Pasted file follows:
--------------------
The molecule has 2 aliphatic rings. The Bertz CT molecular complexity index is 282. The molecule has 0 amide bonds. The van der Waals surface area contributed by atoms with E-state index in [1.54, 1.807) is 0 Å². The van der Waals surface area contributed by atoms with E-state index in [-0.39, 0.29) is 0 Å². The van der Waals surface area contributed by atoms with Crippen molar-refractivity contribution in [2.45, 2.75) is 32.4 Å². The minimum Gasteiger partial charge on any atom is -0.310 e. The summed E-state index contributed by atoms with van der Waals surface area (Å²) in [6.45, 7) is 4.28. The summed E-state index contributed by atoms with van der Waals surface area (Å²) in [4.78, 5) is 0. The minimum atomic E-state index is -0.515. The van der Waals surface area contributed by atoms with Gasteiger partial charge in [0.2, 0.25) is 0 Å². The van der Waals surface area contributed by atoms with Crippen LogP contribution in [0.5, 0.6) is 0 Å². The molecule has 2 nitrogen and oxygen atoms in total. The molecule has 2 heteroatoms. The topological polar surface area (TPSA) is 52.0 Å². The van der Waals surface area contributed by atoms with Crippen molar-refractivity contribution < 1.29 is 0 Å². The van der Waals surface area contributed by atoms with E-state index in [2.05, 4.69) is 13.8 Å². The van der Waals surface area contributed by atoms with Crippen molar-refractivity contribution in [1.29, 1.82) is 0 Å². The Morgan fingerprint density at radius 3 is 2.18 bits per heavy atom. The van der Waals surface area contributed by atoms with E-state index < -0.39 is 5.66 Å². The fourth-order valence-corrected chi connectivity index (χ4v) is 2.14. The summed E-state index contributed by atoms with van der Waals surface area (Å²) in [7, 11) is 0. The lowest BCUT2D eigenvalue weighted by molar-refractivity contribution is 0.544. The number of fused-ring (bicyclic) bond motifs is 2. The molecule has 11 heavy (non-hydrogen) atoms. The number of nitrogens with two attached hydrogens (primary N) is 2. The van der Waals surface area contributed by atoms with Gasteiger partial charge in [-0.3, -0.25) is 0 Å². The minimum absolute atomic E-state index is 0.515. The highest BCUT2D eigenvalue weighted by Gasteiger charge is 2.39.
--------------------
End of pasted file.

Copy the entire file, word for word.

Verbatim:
The molecule has 2 aliphatic rings. The Bertz CT molecular complexity index is 282. The molecule has 0 amide bonds. The van der Waals surface area contributed by atoms with E-state index in [1.54, 1.807) is 0 Å². The van der Waals surface area contributed by atoms with E-state index in [-0.39, 0.29) is 0 Å². The van der Waals surface area contributed by atoms with Crippen molar-refractivity contribution in [2.45, 2.75) is 32.4 Å². The minimum Gasteiger partial charge on any atom is -0.310 e. The summed E-state index contributed by atoms with van der Waals surface area (Å²) in [6.45, 7) is 4.28. The summed E-state index contributed by atoms with van der Waals surface area (Å²) in [4.78, 5) is 0. The minimum atomic E-state index is -0.515. The van der Waals surface area contributed by atoms with Gasteiger partial charge in [0.2, 0.25) is 0 Å². The van der Waals surface area contributed by atoms with Crippen LogP contribution in [0.5, 0.6) is 0 Å². The molecule has 2 nitrogen and oxygen atoms in total. The molecule has 2 heteroatoms. The topological polar surface area (TPSA) is 52.0 Å². The van der Waals surface area contributed by atoms with Crippen molar-refractivity contribution < 1.29 is 0 Å². The van der Waals surface area contributed by atoms with E-state index in [2.05, 4.69) is 13.8 Å². The van der Waals surface area contributed by atoms with Crippen molar-refractivity contribution in [1.29, 1.82) is 0 Å². The Morgan fingerprint density at radius 3 is 2.18 bits per heavy atom. The van der Waals surface area contributed by atoms with E-state index < -0.39 is 5.66 Å². The fourth-order valence-corrected chi connectivity index (χ4v) is 2.14. The summed E-state index contributed by atoms with van der Waals surface area (Å²) in [7, 11) is 0. The lowest BCUT2D eigenvalue weighted by molar-refractivity contribution is 0.544. The number of fused-ring (bicyclic) bond motifs is 2. The molecule has 11 heavy (non-hydrogen) atoms. The number of nitrogens with two attached hydrogens (primary N) is 2. The van der Waals surface area contributed by atoms with Gasteiger partial charge in [-0.3, -0.25) is 0 Å². The minimum absolute atomic E-state index is 0.515. The highest BCUT2D eigenvalue weighted by Gasteiger charge is 2.39.